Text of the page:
Words aren't facts

President Barack Obama gave a pip of a speech to the nation Jan. 28. If rhetoric and high oratory were the measure of such things, then the state of the Union would indeed be strong.

Lake Charles export facility to be most efficient in world, official says

The president of Magnolia LNG—whose parent company is Australian-based Liquefied Natural Gas Limited—updated Lake Charles Port Board members on the company's estimated $3.5 billion liquefied natural gas project on Wednesday. He also presented a check to extend the company's lease with the port for a year. As KPLC-TV reports, Magnolia President Maurice Brand told the board the export facility will be the most efficient in the world. "Most energy plants will use 9% to 10% of the gas that's utilized actually in the plant itself. We're typically going to be somewhere in the 6% to 8% range. So that has a big impact; it's about a 30% improvement in efficiency, therefore there's 30% less greenhouse gas emission," Brand told the board. Meanwhile, Magnolia—which announced the project last year and expects to break ground on it next year—also says it has reached an agreement with Kinder Morgan...

Leases for another 55,000 acres in Tuscaloosa shale under contract

Frisco, Texas-based Comstock Resources Inc. announced today it has signed contracts to purchase the leases of approximately 55,000 acres of land in the Tuscaloosa Marine Shale for $54.5 million, including tracts in East Feliciana and St. Helena parishes. However, a company spokesman tells Daily Report that none of the lease purchase agreements announced today are among the 95,000 acres of land in the Tuscaloosa shale that Amelia Resources announced on Wednesday it has sold. Other than that, Comstock Director of Planning and Investor Relations Gary Guyton says he couldn't provide many further details on the purchase today or the firm's plans for the land. The seller, or sellers, of the leases was also not made public in today's announcement. Along with the land in Louisiana,...

Blowout off La. coast could tip regulator focus to shallow-water

Last week's blowout on a natural gas rig off the Louisiana coast could shift regulators' focus to shallow-water drilling and make an overhaul of safety equipment regulations more likely. Since the BP disaster in 2010, much of regulators' focus has been on drilling in Gulf water thousands of feet deep, The Associated Press reports. That's where the biggest oil companies are chasing large new fields and the risks seemed greatest in the wake of the spill. But inshore drilling continues as well, with some of the focus shifting to oil instead of natural gas as the price for gas has fallen because of onshore finds, including in shale formations. James Watson, director of the federal Bureau of Safety and Environmental Enforcement, said he plans to meet with executives from shallow-water drilling companies to discuss safety and risk reduction. "This vent and other recent...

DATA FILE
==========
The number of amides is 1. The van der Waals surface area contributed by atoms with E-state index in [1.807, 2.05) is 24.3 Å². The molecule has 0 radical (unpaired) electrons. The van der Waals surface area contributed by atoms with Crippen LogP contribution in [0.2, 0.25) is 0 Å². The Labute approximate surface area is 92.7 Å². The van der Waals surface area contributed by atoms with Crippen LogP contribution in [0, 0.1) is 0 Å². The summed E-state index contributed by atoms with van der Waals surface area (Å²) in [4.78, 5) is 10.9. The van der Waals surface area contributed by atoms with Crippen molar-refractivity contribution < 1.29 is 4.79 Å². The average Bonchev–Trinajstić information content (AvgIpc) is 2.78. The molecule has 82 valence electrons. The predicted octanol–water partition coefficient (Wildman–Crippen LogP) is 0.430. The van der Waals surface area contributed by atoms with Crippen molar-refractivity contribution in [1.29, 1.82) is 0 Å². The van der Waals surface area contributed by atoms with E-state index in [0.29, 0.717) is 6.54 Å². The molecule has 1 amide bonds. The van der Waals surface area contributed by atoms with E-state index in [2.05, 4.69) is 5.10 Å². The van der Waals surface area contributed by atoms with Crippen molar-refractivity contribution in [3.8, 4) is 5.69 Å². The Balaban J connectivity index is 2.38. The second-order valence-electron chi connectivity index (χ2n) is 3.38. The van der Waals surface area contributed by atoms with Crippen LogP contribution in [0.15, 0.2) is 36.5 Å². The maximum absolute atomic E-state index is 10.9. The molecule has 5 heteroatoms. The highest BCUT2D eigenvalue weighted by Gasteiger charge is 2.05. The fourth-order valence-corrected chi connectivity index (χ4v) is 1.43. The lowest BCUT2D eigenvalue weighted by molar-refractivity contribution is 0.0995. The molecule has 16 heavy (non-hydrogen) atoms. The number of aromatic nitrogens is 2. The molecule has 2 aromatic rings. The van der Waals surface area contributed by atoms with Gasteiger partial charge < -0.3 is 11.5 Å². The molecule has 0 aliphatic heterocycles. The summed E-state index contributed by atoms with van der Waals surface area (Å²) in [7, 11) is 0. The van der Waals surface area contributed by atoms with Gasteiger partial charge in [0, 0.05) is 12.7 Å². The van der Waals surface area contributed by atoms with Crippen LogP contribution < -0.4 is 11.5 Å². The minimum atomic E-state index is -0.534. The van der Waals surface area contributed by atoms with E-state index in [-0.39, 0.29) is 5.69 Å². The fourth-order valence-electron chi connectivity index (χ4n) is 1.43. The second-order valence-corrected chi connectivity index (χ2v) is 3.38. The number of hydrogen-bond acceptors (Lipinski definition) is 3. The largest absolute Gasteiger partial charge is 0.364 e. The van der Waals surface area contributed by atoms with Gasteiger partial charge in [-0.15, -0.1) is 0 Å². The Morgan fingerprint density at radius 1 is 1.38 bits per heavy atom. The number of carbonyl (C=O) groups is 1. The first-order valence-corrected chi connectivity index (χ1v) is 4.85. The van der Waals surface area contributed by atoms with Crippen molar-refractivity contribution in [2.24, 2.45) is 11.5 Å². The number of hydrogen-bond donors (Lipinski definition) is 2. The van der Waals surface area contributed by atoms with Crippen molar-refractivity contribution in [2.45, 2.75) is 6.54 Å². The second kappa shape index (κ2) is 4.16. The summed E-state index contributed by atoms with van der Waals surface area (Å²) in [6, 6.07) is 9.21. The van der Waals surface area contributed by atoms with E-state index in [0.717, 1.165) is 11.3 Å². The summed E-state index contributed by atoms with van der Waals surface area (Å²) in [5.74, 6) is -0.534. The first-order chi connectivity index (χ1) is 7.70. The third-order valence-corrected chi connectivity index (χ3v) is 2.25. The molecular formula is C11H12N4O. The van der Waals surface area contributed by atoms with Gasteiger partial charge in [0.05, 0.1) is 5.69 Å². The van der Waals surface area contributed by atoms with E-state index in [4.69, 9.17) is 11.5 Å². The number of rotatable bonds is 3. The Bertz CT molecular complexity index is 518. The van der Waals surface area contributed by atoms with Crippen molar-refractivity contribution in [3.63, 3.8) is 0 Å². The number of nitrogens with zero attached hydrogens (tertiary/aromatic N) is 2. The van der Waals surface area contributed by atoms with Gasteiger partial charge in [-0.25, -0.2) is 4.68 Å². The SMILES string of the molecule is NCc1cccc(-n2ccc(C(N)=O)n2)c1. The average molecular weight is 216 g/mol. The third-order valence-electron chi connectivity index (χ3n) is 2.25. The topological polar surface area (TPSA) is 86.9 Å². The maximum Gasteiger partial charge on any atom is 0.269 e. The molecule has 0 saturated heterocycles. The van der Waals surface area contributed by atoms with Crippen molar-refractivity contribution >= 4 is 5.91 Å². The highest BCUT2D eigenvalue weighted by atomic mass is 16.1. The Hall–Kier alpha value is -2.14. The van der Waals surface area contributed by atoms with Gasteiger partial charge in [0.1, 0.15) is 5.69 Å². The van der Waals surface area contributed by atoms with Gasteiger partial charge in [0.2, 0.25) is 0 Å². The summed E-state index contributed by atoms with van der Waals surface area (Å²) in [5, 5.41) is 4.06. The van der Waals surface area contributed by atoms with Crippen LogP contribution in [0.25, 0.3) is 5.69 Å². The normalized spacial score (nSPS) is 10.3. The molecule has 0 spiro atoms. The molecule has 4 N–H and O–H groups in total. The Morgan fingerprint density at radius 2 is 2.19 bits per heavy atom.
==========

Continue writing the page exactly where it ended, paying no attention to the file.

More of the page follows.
Feds begin probe of Gulf gas well blowout

Federal drilling regulators have launched a formal investigation into the blowout of a gas well in the Gulf last week that forced the evacuation of 44 workers and ignited a fire that raged for nearly two days, The Houston Chronicle reports. The Bureau of Safety and Environmental Enforcement began the probe on Monday, even as workers prepared to drill a relief well at the site so they could plug the original well with cement. Although sand and debris clogged the well on Thursday, halting the flow of natural gas and starving the fire of fuel, it could take at least two weeks to plug the hole permanently. Safety bureau officials say the agency will work with the Coast Guard in examining what caused gas to escape from the well on the morning of July 23 and ignite late that evening. The fire caused the derrick to collapse on the Hercules 265 jack-up rig that had been drilling the well for Houston-based Walter Oil and Gas Corp. Hercules Offshore, the rig owner, also is headquartered...

Scientists collect water near site of blown well

Scientists from several universities are working to learn whether a gas well that blew wild last week 55 miles off the coast of Grand Isle is polluting the Gulf. Joseph Montoya, a biology professor with Georgia Tech, was performing tests aboard a vessel near the site of the 2010 BP oil spill when the Hercules 265 well blew Tuesday and caught fire. All 44 people on the rig were evacuated unhurt. A 10-member crew used buckets, hoses and various canisters to collect water samples to measure levels of methane gas, radon gas, metabolic activity and bacteria, among other things. They did so about 5 miles away from the well because that's as close as the Coast Guard would let them get. They also released long cylinders that will drift with the current, tracking the likely path of any contamination. The "drifters" have global positioning devices and transmitters. Because the well was natural gas, not oil, experts say the pollution threats are far less than those posed by some previous...

Gas well continues to burn off Louisiana coast

An out-of-control natural gas well about 55 miles offshore from Grand Isle continued to burn this morning after it caught fire Tuesday evening. The fire was preceded by a blowout that prompted the evacuation of 44 workers, authorities tell The Associated Press. Meanwhile, officials stress that Tuesday's blowout won't be close to as damaging as the 2010 BP oil spill, in which the Deepwater Horizon oil rig exploded off the Louisiana coast, killing 11 workers and eventually spewing millions of gallons of oil into the Gulf. No injuries were reported as a result of Tuesday night's fire, says Eileen Angelico, a spokeswoman for the Bureau of Safety and Environmental Enforcement. She says it wasn't immediately clear what caused the gas to ignite. It also wasn't clear early today how and when crews would attempt to extinguish the blaze. BSEE says a firefighting vessel with water and foam capabilities has been dispatched to the scene.Wild Well Control Inc. has been hired to try to bring the...